https://www.amnesty.org/en/documents/mde19/3084/2020/fr
    #migrations #asile #réfugiés #violence #rapport #Amnesty_international #privation_de_liberté #droits_fondamentaux

    ping @karine4 @isskein

  • Waiting for the Barbarians : « Vous êtes un tortionnaire obscène. Vous méritez d’être pendu ! » - World Socialist Web Site
    https://www.wsws.org/fr/articles/2020/09/09/barb-s09.html
    https://www.wsws.org/asset/bd5b8ef7-4231-46d6-9b73-7167c1ec3f9c/image.jpg
    #cinéma #film #torture
    Je l’ai vu il y a 2 jours et c’est effectivement un très bon film, pas du tout bon pour le moral, par ailleurs. On y voit comment tout peut être rapidement pourri par un seul salopard tordu, mais doté de la nécessaire #autorité et la veulerie de la foule qui n’attend qu’une pichenette pour basculer dans la barbarie.
    Indispensable contrepoint à l’ensauvagement du monde.

    En tout cas, l’écrivain a conservé les moments les plus forts du roman. Le discours passionné mais équilibré de Rylance devant Joll est un moment de grande force morale dans les deux œuvres. « Vous êtes l’ennemi », déclare-t-il. « Vous êtes un tortionnaire obscène. Vous méritez d’être pendu ! » Rarement les cinéastes contemporains et d’autres n’osent mettre des mots aussi honnêtes dans la bouche de leurs personnages, des mots avec lesquels des millions de personnes seront d’accord, et combien c’est sain, rafraîchissant et nécessaire !

    De même, le magistrat s’enquiert plus tard avec douceur auprès de Mandel, se référant aux activités de torture de ce dernier, comme le dit le roman (quelque peu condensé dans le film), « Comment trouvez-vous possible de manger après, après avoir ... travaillé sur des gens ? C’est une question que je me suis toujours posée sur les bourreaux et autres personnes de ce genre. ... Est-ce que vous trouvez facile de manger après ? J’imagine que l’on voudrait se laver les mains. Mais un lavage ordinaire ne suffirait pas, il faudrait une intervention sacerdotale, un cérémonial de purification, vous ne pensez pas ? Une sorte de purge de l’âme aussi : c’est ainsi que je l’imagine. Sinon, comment serait-il possible de revenir à la vie quotidienne, par exemple s’asseoir à table et rompre le pain avec sa famille ou ses camarades ? »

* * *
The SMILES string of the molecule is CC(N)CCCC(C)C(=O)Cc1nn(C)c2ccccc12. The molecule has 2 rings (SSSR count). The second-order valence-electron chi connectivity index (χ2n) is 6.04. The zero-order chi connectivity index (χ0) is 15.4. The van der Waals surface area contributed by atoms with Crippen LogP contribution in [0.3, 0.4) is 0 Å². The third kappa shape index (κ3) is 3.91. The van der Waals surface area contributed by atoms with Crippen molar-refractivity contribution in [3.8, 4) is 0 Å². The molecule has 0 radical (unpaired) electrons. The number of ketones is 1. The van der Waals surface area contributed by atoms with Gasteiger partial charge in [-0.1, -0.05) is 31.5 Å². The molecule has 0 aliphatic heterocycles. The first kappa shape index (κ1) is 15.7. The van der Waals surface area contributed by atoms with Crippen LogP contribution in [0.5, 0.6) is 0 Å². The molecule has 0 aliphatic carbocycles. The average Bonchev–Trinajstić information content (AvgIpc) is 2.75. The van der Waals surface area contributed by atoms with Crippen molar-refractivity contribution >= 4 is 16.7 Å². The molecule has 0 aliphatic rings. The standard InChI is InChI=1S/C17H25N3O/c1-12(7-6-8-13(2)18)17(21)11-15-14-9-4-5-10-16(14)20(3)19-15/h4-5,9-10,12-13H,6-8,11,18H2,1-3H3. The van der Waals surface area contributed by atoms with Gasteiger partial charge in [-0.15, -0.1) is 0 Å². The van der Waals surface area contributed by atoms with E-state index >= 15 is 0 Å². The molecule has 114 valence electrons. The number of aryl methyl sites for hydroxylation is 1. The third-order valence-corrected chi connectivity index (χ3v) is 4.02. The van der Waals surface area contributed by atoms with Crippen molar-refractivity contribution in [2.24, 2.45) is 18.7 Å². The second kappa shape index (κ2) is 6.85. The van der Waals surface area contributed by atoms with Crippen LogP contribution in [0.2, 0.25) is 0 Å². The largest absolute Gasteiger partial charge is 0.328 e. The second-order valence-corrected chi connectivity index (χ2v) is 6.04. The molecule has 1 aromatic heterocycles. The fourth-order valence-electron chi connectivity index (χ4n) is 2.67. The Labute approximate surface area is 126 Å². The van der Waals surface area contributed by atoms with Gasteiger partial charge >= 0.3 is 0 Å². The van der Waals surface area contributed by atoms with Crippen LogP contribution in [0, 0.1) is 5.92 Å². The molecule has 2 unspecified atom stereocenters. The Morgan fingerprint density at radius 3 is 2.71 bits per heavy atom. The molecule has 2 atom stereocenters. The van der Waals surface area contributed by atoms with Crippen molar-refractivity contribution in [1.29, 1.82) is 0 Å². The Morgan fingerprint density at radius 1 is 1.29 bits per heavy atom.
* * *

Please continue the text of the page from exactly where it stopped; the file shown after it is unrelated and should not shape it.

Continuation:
Waiting for the Barbarians, comme il se doit, a rendu les critiques généralement nerveux et mal à l’aise. Qui voudrait voir un tel film alors qu’il est parfaitement possible – et assez facile – d’éviter ce genre de désagrément et de rester un philistin satisfait de soi ?

  • Des stérilisations massives de femmes migrantes sont dénoncées aux États-Unis | Le Club de Mediapart
    https://blogs.mediapart.fr/e-lopez/blog/150920/des-sterilisations-massives-de-femmes-migrantes-sont-denoncees-aux-e

    Divers groupes de défense et de soutien juridique des États-Unis ont déposé une plainte ce lundi 14 septembre contre le personnel embauché par le Service de lutte contre l’Immigration (Immigration and Customs Enforcement Service, ICE), non seulement pour avoir ignoré les protocoles visant à freiner la propagation du #COVID- 19 dans ses locaux, mais aussi pour avoir procédé à des #stérilisations massives et injustifiées de #femmes #migrantes #détenues.

    #stérilisations_forcées

  • Un rapport de l’#ONU dévoile des exactions systématiques dans les régions kurdes occupées par les Turcs en #Syrie